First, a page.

For 10 minutes on a frozen Wednesday afternoon, with the playground all to their own, it was as if nothing ever changed.
There was the Biker Gang, climbing on the jungle gym outside a quiet elementary school, kids once again.
But for Sean Muller, Matt Thompson and Bobby Murphy of the Kenai River Brown Bears — Alaska natives and friends since childhood — it’s different now.
They are 20-year-old hockey veterans, leaders of a winning team, the old guys.
It wasn’t always like this.
“They were raw, they all had talent, they deserved to be here, but they were immature,” said Brown Bears coach Oliver David, who brought this trio to the central Kenai Peninsula in 2010. “They’ve begun the baby steps into adulthood and it’s starting to be put on display in their effort on the ice and the way they handle the team. They are responsible with the team on their shoulders. It’s been a transformation.”
The Bears (15-6-1, 31 points) hope to regain the top spot in the North American Hockey League West Division when they host the first-place Alaska Avalanche of Palmer at 7:30 p.m. today and Saturday at the Soldotna Sports Center.
Muller, Thompson and Murphy, all in their final season with the team, will shoulder a heavy load.
Together, through 22 games, they have combined for 38 points — 16 goals and 22 assists — and helped the Bears to their best start in franchise history.
Murphy, who plays on the first line with captain Brett Lubanski and Alex Frere, is second on the squad with 12 assists. Muller, despite being hampered by a thigh contusion that’s kept him out of six games, is second with eight goals. And Thompson is one of Kenai River’s five players with at least five goals and five assists.
“It’s been a positive start to the season,” David said.
Muller, Thompson and Murphy were fourth, fifth and sixth in points, respectively, when they shared a line during 2010-11.
But each player also experienced growing pains.
The unit had the worst plus-minus rating of any line on the team at negative-31, meaning the Bears yielded 31 more goals than they scored with the trio on the ice. Murphy’s negative-16 tally was the club’s worst.
Muller and Thompson were the only players who committed more than 100 minutes in infractions at 125 and 111, respectively, keeping them off the ice for the equivalent of nearly four games.
Muller, who is Kenai River’s smallest athlete at 5-foot-8, 155 pounds, knew he had to change by cutting down on dumb moves.
“I was definitely reckless last year,” Muller said. “Coach David really helped me out with keeping my emotions in check. The less time I spend worrying about the other team, the more I can spend worrying about myself.”
David said Muller’s passion is something he shares with Thompson and Murphy.
“They are very emotional when they are on the ice, very emotional in practice,” the coach said. “Sometimes it gets the best of them, which is something we are working on.”
All three have made strides.
In 16 games this season, Muller has a plus-6 rating and has been in the penalty box 13 minutes — 12th highest for the club.
Murphy’s plus-minus rating is plus-3. Thompson, meanwhile, boasts the Bears’ fifth-best shooting percentage at .109.
Those numbers, David said, are signs of maturation.
“Every day at practice and in the gym, we have to lead by example,” Thompson said. “We’ve got coach on our back, too, so if we mess up, it’s a big deal.”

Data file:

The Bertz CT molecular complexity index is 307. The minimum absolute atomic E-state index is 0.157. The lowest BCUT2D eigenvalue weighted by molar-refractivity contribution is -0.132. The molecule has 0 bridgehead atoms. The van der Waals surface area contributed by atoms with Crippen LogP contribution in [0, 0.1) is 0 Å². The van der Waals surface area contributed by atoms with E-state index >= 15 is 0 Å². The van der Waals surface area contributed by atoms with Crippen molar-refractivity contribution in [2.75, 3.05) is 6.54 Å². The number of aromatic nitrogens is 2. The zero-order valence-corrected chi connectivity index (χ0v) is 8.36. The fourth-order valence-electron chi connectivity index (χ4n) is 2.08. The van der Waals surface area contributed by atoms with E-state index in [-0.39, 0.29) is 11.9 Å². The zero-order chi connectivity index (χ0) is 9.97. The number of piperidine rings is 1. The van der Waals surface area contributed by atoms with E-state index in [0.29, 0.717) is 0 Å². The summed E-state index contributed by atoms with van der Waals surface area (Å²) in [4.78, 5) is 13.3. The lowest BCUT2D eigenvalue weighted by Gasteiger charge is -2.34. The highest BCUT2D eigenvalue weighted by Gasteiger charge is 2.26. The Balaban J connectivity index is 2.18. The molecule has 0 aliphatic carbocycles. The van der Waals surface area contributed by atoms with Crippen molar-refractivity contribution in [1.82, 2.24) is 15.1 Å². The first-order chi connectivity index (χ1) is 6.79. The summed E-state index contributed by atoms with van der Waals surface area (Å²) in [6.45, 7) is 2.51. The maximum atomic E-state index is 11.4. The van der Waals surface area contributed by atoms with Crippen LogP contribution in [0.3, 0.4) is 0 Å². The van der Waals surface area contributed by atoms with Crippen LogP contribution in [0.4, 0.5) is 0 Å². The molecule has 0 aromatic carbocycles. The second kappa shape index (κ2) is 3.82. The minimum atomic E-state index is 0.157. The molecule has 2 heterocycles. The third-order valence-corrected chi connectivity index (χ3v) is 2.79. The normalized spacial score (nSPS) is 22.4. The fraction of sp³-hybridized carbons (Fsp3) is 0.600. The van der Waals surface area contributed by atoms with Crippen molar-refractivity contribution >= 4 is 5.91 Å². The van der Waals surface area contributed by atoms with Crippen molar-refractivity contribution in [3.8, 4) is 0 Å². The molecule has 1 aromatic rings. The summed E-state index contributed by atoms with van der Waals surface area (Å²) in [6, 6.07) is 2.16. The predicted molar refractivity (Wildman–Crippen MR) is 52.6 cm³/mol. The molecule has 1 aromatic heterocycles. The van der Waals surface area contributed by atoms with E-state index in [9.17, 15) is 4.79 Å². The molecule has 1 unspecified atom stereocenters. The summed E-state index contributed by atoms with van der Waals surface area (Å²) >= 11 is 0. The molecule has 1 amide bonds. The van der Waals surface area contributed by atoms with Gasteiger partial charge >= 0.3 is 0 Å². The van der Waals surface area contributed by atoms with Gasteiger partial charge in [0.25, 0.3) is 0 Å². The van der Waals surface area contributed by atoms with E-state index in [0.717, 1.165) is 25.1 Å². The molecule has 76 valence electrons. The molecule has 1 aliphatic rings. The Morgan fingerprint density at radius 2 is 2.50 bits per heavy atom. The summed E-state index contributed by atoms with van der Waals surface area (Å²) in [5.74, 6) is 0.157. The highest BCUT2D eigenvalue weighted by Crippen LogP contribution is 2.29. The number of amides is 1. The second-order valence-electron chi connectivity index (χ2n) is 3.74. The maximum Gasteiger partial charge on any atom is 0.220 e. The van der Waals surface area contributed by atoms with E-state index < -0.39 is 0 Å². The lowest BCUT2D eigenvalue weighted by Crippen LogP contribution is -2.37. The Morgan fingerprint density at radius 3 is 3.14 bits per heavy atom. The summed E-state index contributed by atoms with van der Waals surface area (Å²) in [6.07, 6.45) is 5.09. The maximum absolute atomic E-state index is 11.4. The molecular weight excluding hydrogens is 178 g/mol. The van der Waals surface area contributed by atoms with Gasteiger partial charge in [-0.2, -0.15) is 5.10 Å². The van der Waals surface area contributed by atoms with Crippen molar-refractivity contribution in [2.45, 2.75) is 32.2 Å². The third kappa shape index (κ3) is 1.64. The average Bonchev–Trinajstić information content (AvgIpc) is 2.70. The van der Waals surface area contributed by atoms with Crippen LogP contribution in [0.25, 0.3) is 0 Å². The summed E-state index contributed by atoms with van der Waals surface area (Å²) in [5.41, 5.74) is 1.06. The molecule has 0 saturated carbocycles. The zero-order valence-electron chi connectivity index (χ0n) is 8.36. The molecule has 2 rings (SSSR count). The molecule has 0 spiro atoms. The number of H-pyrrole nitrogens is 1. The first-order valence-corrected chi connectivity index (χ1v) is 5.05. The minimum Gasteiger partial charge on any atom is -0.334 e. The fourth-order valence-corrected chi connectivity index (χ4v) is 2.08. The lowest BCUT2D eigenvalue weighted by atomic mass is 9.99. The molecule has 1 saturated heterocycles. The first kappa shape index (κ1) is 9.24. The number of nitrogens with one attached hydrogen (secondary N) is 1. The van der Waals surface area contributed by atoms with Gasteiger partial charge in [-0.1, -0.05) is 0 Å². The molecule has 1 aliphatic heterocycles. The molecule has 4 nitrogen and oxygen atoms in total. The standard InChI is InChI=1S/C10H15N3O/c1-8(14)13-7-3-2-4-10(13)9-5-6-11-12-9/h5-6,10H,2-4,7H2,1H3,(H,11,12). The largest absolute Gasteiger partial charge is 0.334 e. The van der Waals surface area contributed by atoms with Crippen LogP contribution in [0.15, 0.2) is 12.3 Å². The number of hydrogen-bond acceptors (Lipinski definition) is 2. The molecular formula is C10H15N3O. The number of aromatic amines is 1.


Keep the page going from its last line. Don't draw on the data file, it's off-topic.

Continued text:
It was a long road to get to this point.
Muller, Thompson and Murphy lived in the same neighborhood beginning in about seventh grade and played youth hockey together before high school, when they parted ways.
Muller logged a stint in Las Vegas, Thompson went to Detroit and Murphy landed in Chicago.
Then in the summer of 2010 all three were back in Anchorage to train and David took notice of all three during a recruiting trip. Kenai River, which finished the 2009-10 season in last place, tendered Murphy and Thompson before the 2010 NAHL Draft and eventually signed Muller as a free agent.
With that the Biker Gang, the childhood friends, were reunited.
“We knew that would be exciting,” Thompson said. “Us being in Alaska, we kind of knew the reputation the team had before and we wanted to be a big part of turning that around.”
Added Murphy of the benefits of arriving as a package, “Playing together since we were younger, we know each other’s habits and where we are going to be.”
Since the NAHL imposes an age limit of 20, this is likely the last time they will share ice in a competitive setting.
None have made college commitments, but each of hopes to pursue hockey at the next level, even if it’s overseas.
Knowing it’s their final run together, Muller, Thompson and Murphy are proud of the team’s success — and nostalgic about the journey to this point.
“It’s kind of sad to think about, but we can’t think about it because you also have to keep your mental state of being there for the game,” Thompson said. “You’ve got to keep playing your game and everything will come at the end.”
And while David makes roster decisions and gets final say as coach, he in some ways has handed the team over to this bunch and their fellow veterans.
“They are proud. They feel as if it’s their team, and they feel it’s a great level to be at to try to advance. Those are the kinds of attitudes we like,” David said. “They are playing in front of their families and friends, they are playing together at a highly respectable and competitive level. This is a once-in-a-lifetime situation, a very unique time in life that they are going to remember the rest of their life.”